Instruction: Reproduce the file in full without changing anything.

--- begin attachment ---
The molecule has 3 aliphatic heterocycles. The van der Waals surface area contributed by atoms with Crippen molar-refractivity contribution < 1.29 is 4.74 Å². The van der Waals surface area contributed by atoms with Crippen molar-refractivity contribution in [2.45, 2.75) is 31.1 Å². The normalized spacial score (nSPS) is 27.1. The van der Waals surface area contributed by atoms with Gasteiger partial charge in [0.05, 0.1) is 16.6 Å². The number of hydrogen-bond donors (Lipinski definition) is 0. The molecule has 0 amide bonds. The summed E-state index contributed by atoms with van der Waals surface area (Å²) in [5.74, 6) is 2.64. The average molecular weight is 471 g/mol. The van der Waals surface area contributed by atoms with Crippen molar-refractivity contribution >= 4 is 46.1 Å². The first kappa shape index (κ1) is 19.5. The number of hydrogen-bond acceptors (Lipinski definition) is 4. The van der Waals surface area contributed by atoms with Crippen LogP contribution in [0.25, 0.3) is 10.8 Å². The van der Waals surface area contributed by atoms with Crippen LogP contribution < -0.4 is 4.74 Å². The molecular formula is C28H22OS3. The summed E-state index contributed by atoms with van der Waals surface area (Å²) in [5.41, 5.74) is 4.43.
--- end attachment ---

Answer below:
The molecule has 3 aliphatic heterocycles. The van der Waals surface area contributed by atoms with Crippen molar-refractivity contribution < 1.29 is 4.74 Å². The van der Waals surface area contributed by atoms with Crippen molar-refractivity contribution in [2.45, 2.75) is 31.1 Å². The normalized spacial score (nSPS) is 27.1. The van der Waals surface area contributed by atoms with Gasteiger partial charge in [0.05, 0.1) is 16.6 Å². The number of hydrogen-bond donors (Lipinski definition) is 0. The molecule has 0 amide bonds. The summed E-state index contributed by atoms with van der Waals surface area (Å²) in [5.74, 6) is 2.64. The average molecular weight is 471 g/mol. The van der Waals surface area contributed by atoms with Crippen molar-refractivity contribution >= 4 is 46.1 Å². The first kappa shape index (κ1) is 19.5. The number of hydrogen-bond acceptors (Lipinski definition) is 4. The van der Waals surface area contributed by atoms with Crippen LogP contribution in [0.25, 0.3) is 10.8 Å². The van der Waals surface area contributed by atoms with Crippen LogP contribution < -0.4 is 4.74 Å². The molecular formula is C28H22OS3. The summed E-state index contributed by atoms with van der Waals surface area (Å²) in [5.41, 5.74) is 4.43.